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Divorce in the Military - Spousal Support

Divorce cases involving military members present unique challenges requiring that your divorce attorney be familiar with the laws and processes governing military survivorship benefits, pensions, and jurisdiction issues.

Frequently, military members are highly mobile, and the issue of residence for jurisdiction purposes is more complicated than in an average divorce. If a military member is on active duty, located overseas, or stationed in a separate state from the spouse, a failure to file in the proper court can mean problems with obtaining the full amount of spousal support. The Uniformed Services Former Spouses' Protection Act allows a spouse to always obtain a division of retirement pay in the state of the military spouses' legal residence. The law of that state would then govern the dissolution process, and any limits on child and spousal support. In Colorado, both child support and spousal support/maintenance awards may not exceed 60% of a military member's pay and allowances.

Another unique challenge is that military members are given special protections, specifically in the form of the Service Members Civil Relief Act, which entitles a service member to delay a dissolution of marriage action, or post-decree motion while on active duty, if his or her duties prevent him or her from appearing in court. If an attorney is familiar with this process, he or she can avoid undue delay. Each military branch has its own requirements for the amount of support to be given.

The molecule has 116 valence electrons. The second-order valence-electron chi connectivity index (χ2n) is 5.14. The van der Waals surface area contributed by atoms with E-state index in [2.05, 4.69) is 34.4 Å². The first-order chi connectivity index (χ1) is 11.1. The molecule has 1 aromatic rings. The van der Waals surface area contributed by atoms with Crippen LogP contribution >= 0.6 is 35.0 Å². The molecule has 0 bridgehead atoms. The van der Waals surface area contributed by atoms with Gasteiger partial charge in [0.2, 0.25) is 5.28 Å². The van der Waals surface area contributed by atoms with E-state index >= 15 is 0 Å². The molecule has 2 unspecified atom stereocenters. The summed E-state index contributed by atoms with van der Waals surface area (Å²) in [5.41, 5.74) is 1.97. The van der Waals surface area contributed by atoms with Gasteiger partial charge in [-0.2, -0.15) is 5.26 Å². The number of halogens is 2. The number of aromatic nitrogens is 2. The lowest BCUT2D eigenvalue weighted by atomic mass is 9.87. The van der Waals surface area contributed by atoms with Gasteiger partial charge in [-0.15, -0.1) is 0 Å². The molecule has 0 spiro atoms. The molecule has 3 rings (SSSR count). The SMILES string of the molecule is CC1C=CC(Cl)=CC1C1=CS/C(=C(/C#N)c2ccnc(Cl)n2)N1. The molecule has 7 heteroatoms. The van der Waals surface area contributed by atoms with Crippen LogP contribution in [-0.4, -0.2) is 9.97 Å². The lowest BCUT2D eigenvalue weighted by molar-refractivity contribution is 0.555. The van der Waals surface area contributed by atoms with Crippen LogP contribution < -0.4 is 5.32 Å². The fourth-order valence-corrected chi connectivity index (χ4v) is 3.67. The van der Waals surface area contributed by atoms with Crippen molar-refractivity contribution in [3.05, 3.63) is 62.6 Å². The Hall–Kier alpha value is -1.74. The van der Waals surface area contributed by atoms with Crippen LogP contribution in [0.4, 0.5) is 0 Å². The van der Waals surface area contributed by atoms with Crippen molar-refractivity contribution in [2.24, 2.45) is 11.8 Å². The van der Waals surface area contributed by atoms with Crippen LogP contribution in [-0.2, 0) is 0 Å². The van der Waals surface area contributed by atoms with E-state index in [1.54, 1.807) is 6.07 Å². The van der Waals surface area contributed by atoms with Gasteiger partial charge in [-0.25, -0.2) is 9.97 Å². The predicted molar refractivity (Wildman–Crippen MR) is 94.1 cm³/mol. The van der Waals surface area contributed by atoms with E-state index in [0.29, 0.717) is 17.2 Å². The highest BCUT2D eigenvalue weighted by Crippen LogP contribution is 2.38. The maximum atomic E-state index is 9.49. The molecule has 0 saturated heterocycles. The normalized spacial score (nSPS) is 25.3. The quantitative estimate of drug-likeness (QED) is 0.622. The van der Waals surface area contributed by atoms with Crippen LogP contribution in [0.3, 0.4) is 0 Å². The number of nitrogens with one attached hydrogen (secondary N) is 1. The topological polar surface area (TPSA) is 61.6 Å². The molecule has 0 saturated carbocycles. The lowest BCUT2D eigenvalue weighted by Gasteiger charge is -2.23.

When going through a divorce when one spouse is a member of the military, there are a few crucial assets that you should familiarize yourself with, namely, the pension and the Survivor Benefit Plan (SBP). Unless the marriage lasts for the entire military career, the pension can be divided using the 'marital share,' which is the amount of time that the marriage lasted over the term of the total military service. For example: if the marriage lasted 5 years, but the military spouse had served 10 years in the military, then the marital share would be half of the 5 years out of 10 years, or a total of a quarter of the pension. However, this amount is not an entitlement, a spouse must still request this amount under the laws of the state in which the dissolution proceeding was filed. If the marriage lasts 10 years concurrently with 10 years of service, one benefit that is offered is that the Defense Finance and Accounting Services will send that portion of the pension directly to the former spouse which was awarded by court order, in the form of a garnishment; this means that the former spouse will not need to look to the military spouse for payments of support.

If the marriage lasts 20 years concurrently with 20 years of service, the former spouse will be entitled to TRICARE and military medical treatment. This does not cost the military spouse anything, yet can be included in support given to the former spouse. Other considerations to assess regarding the pension are Cost-of-Living-Adjustments, and gross military retired pay versus disposable retired pay. A former spouse should attempt to get both cost of living adjustments, and have the pension figure calculated from gross military retired pay rather than disposable retired pay, which excludes medical retired pay, VA disability compensation, the SBP premium and Combat-Related Special


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